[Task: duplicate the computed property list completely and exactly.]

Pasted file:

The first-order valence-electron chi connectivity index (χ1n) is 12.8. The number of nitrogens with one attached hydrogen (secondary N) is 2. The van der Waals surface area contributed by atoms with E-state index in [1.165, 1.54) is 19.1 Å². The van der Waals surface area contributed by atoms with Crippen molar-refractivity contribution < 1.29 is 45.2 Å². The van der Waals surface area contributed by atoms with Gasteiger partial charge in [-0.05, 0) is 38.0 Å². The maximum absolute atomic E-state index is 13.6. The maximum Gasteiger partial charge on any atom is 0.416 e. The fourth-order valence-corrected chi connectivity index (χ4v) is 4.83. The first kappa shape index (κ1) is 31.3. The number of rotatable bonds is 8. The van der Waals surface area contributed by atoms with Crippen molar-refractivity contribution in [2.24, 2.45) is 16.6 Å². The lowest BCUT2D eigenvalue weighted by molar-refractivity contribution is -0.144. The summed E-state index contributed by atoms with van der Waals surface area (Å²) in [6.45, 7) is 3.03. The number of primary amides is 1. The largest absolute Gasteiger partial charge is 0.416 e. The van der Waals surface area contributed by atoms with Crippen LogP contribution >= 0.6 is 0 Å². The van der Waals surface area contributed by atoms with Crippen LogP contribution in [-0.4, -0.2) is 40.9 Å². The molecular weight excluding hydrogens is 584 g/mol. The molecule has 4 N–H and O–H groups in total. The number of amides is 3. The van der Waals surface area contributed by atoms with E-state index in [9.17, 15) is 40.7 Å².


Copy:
The first-order valence-electron chi connectivity index (χ1n) is 12.8. The number of nitrogens with one attached hydrogen (secondary N) is 2. The van der Waals surface area contributed by atoms with E-state index in [1.165, 1.54) is 19.1 Å². The van der Waals surface area contributed by atoms with Crippen molar-refractivity contribution < 1.29 is 45.2 Å². The van der Waals surface area contributed by atoms with Gasteiger partial charge in [-0.05, 0) is 38.0 Å². The maximum absolute atomic E-state index is 13.6. The maximum Gasteiger partial charge on any atom is 0.416 e. The fourth-order valence-corrected chi connectivity index (χ4v) is 4.83. The first kappa shape index (κ1) is 31.3. The number of rotatable bonds is 8. The van der Waals surface area contributed by atoms with Crippen molar-refractivity contribution in [2.24, 2.45) is 16.6 Å². The lowest BCUT2D eigenvalue weighted by molar-refractivity contribution is -0.144. The summed E-state index contributed by atoms with van der Waals surface area (Å²) in [6.45, 7) is 3.03. The number of primary amides is 1. The largest absolute Gasteiger partial charge is 0.416 e. The van der Waals surface area contributed by atoms with Crippen LogP contribution >= 0.6 is 0 Å². The van der Waals surface area contributed by atoms with Crippen LogP contribution in [-0.4, -0.2) is 40.9 Å². The molecular weight excluding hydrogens is 584 g/mol. The molecule has 4 N–H and O–H groups in total. The number of amides is 3. The van der Waals surface area contributed by atoms with E-state index in [9.17, 15) is 40.7 Å².